It’s August in Beijing; the city’s expat community has shed its departing families and welcomed a fresh batch. Whether you’re new to Beijing, or just returning from vacation, walking the city’s streets is a great way to acquaint, or reacquaint, yourself with the capital. We spotlight four walking itineraries across the ‘Jing selected by some of its best tour guides. Get out and explore before school starts! This part two of a four part series, find part one here.
Featured Guide: Nelly Alix (Beijing by Heart)
Nelly Alix, a scholar of Chinese studies, has been living in Beijing and exploring its captivating history for seven years. She is the co-founder of Beijing by Heart, a company specializing in tailored tours and history walks.
Beijing by Heart offers private tours and small group walks in English and French. The history walks are suitable for small groups of two to eight people and cost RMB 300 per person (RMB 150 for ages 8-16). For more information, email email@example.com, call 5873 0051 or 186 1130 2864, or visit www.beijingbyheart.com.
Shichahai – which encompasses the three lakes of Houhai, Qianhai, and Xihai – is one of the most pleasant areas of Beijing, and definitely one best covered on foot or by bike.
Starting at Jishuitan subway station (line 2, exit B), enter the small garden immediately to your left. During the 13th century, the northern shore of Xihai served as the city port as well as the commercial center of Dadu (as Beijing was known during the Yuan Dynasty).
This crucial period of the city’s history is commemorated with a statue of Guo Shoujing, the hydraulic engineer who designed the waterways, which allowed boats to bring grain from the southern provinces to the capital via the Grand Canal. Atop the hill, you can see the Huitong Ancestral Temple, which currently has a small exhibition about Guo Shoujing’s achievements.
The western shore, Xihai Xiyan, is ideal for a leisurely stroll. On any given day, you will see local Beijingers fishing. Ask them if they caught anything to get the conversation started.
Cross the stone bridge. A few steps to the north is Poetry Café on the ground floor of the Sleepy Inn Downtown Lakeside Hostel – perfect for a relaxing drink or bathroom break.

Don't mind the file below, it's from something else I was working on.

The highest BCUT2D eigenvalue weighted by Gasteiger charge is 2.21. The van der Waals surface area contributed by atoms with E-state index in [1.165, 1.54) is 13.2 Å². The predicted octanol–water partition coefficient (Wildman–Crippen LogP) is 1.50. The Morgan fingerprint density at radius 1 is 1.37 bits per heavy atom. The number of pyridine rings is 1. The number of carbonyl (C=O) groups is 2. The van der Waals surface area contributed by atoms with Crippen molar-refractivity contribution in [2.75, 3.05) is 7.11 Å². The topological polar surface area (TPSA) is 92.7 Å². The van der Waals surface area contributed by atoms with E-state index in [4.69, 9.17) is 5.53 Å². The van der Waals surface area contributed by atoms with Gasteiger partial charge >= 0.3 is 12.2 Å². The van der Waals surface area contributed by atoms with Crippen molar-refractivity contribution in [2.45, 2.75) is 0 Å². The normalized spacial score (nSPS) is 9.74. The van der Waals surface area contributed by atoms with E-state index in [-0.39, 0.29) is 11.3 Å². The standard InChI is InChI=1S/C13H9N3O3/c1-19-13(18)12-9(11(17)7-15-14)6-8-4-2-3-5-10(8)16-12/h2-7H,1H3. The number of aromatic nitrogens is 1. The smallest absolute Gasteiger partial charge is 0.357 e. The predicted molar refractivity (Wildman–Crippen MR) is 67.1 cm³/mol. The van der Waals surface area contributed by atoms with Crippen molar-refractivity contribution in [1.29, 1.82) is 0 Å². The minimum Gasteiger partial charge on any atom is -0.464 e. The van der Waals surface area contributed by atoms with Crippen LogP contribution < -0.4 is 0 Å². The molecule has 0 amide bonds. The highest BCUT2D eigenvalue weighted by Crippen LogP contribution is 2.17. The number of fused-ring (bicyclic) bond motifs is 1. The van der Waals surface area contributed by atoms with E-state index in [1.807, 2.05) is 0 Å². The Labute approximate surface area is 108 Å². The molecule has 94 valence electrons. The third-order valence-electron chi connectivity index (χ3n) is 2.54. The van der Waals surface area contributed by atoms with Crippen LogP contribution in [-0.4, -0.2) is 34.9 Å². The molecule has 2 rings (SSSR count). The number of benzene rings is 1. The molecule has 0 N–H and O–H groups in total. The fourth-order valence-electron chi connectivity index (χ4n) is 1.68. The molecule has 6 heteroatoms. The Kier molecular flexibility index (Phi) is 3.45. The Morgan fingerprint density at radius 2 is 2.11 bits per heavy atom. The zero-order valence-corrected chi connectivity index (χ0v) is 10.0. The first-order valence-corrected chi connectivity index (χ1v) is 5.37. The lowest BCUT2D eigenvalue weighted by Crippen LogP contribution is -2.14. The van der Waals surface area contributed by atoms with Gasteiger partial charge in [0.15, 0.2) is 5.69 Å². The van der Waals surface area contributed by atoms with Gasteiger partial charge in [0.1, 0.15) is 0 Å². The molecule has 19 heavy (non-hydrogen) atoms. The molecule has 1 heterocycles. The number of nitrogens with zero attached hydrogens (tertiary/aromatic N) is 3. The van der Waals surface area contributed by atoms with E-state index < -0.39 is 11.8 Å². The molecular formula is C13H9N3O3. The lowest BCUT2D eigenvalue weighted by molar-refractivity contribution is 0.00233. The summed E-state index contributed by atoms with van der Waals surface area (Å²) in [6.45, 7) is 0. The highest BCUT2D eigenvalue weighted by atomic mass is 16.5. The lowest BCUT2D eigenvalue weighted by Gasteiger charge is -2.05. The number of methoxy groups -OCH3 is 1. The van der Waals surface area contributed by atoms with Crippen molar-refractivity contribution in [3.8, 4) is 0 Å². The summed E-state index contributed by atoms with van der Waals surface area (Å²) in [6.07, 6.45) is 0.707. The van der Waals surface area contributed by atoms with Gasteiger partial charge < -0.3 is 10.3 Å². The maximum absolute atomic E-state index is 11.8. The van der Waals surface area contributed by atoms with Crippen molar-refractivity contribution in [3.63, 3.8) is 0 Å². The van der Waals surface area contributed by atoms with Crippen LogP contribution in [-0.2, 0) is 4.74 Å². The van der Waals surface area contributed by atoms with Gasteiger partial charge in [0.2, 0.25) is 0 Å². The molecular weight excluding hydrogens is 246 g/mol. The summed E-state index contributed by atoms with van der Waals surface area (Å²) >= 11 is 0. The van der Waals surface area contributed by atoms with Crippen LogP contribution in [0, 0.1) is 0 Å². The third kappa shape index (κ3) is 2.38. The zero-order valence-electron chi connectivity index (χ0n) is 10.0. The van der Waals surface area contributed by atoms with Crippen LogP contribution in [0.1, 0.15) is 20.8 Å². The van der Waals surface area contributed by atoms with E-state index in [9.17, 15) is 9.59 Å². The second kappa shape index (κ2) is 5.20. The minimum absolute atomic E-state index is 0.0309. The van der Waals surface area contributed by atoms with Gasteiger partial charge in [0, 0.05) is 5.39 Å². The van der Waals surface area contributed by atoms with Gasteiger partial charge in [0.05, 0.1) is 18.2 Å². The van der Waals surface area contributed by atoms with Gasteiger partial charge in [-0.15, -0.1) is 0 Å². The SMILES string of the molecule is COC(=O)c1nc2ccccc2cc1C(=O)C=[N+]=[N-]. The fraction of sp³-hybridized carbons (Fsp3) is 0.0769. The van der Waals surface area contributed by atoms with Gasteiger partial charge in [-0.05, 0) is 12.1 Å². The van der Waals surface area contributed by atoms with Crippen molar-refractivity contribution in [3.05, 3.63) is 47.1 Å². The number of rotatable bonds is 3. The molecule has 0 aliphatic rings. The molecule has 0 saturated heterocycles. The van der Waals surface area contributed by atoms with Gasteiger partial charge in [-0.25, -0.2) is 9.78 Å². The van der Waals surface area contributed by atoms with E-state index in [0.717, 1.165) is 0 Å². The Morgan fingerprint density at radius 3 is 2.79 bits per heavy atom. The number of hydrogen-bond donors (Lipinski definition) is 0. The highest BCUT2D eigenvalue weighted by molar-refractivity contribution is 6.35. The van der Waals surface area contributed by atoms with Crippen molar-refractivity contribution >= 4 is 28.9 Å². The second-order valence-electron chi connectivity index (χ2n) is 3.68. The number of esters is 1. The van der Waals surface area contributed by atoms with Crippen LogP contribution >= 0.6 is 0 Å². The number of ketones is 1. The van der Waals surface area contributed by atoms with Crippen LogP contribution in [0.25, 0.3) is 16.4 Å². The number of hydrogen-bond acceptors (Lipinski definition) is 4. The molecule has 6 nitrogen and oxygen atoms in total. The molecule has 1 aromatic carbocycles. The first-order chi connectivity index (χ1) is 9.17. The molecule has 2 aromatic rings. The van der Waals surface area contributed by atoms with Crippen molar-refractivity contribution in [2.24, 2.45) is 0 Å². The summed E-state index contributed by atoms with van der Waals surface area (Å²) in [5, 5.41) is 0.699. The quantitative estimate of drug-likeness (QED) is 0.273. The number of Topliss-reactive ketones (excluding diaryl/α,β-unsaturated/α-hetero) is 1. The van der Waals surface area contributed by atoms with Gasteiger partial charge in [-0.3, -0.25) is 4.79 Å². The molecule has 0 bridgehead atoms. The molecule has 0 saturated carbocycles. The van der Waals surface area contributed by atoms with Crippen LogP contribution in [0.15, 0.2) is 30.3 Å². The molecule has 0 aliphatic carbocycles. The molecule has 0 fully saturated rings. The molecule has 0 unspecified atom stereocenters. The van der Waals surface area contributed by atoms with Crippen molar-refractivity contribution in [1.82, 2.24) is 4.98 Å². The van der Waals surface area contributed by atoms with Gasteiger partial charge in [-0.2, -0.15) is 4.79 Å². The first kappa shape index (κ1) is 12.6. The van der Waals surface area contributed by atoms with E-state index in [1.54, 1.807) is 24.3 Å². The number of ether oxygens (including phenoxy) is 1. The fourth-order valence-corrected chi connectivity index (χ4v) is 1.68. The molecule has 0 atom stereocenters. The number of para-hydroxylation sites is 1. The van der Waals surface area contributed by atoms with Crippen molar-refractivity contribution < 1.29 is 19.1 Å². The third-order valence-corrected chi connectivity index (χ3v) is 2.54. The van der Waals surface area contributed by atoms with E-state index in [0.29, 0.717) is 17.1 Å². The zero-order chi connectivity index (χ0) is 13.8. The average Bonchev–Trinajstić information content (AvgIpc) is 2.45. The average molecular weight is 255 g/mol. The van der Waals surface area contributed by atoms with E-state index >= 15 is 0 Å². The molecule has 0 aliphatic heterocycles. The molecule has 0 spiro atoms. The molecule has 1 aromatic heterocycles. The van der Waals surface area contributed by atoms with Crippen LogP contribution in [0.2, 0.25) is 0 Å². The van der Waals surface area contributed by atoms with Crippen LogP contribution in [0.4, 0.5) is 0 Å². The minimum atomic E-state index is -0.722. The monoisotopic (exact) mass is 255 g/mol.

Then, follow the northern shore of Houhai. You can stop for a chilled yogurt by the lake or, if you are ready for the next step of your adventure, enter the snack hub of Jiumen Xiaochi, where 12 renowned local xiaochi (snacks) brands banded together in a bid to preserve their culinary knowledge.
Navigate from one stall the next and choose what you’d like to try. One of the most famous – and delicious – snacks here is the milk pudding from Nailao Wei, located at the very end of the central corridor to the left. Before you can buy any snacks, you will need to charge a card at the cashier; you can get back the balance before you leave.
Continue your stroll along Houhai Beiyan, where several prestigious old residences have been well-preserved. On the left, you will see the entrance of the former residence of Prince Chun, where the last emperor Puyi was born in 1906 before he moved to his new quarters, at age 2, in the Forbidden City. A part of this gigantic mansion was later given to Song Qingling, the wife of Sun Yat-sen and honorary president of the CCP. This site is open to visitors; its main attraction is the charming garden surrounding the residence.
Just a few meters south, you can try the outdoor equipment at the people’s gym for some family fun, or simply sit back and watch the locals stretching and exercising. In the summer, get some fresh air by renting a pedal boat or a tandem bike.
Turn left on Ganlu Hutong, then right on Ya’er Hutong. At number 31 stands Guanghua Temple, a Buddhist temple first built during the Yuan Dynasty. As late as the 20th century, the temple was still a place of retirement for imperial eunuchs. The last one, Sun Yaoting – who served the child emperor Puyi – lived here for 20 years until his death in 1996.
Turn right again, back towards the shore, and cross Yinding Bridge. Back in the Qing Dynasty, it was said that on a clear day, you could see the Western Hills from this spot. Today, this is a great (albeit slightly risky) place to watch the fireworks from on Chinese New Year.
Time for a well-deserved rest. For good Yunnan food and a great view of the neighborhood, head to the rooftop of No Name Restaurant. This is my favorite stop on this itinerary; you get a perfect view of the Bell and Drum Towers, the ancient markers of the city. They used to be the highest points of old Beijing. Today, they still stand out clearly above the surrounding traditional one-story houses.
Huitong Ancestral Temple and Guo Shoujing Memorial 郭守敬纪念馆
Free. Wed-Sun 9am-4pm. All exhibits are in Chinese. 60 Deshengmen
Xidajie, Niching District (8322 4626) 西城区德胜门西大街甲60号
Poetry Café 壹探险
Daily 9am-10pm. 103 Deshengmen Neidajie (main entrance on Xihai Dongyan), Xicheng District (6455 3957) 西城区德胜门内大街103号（入口西海东岩）
Jiumen Xiaochi 九门小吃
Beihai Shore, 1 Xiaoyou Hutong, Xicheng District (both numbers found on Baidu were out of service, but shop exists) 西城区孝友胡同1号后海北沿
Former Residence of Song Qingling 宋庆龄故居
RMB 20. Daily 9.30am-5.30pm (closes at 4.30pm in the winter). 46 Houhai Beiyan, Xicheng District (6404 4205) 西城区后海北沿西端46号
Guanghua Temple 广化寺
Free. Open to visitors on the 1st and 15th of each lunar month. 31 Ya’er Hutong, Xicheng District (6407 6395) 西城区什刹海北边的鸦儿胡同31号
No Name Restaurant 无名餐厅
Daily 10.30am-10.30pm. 1 Dajinsi Hutong (near the southern end of Yinding Bridge), Xicheng District (8328 3061) 西城区后海大金丝胡同1号（银锭桥往南侧）
This article originally appeared on page 58-59 of the beijingkids August 2015 issue. Click here to read the issue for free on Issuu.com. To find out how you can get your own copy, email firstname.lastname@example.org.
Photos: Courtesy of Beijing by Heart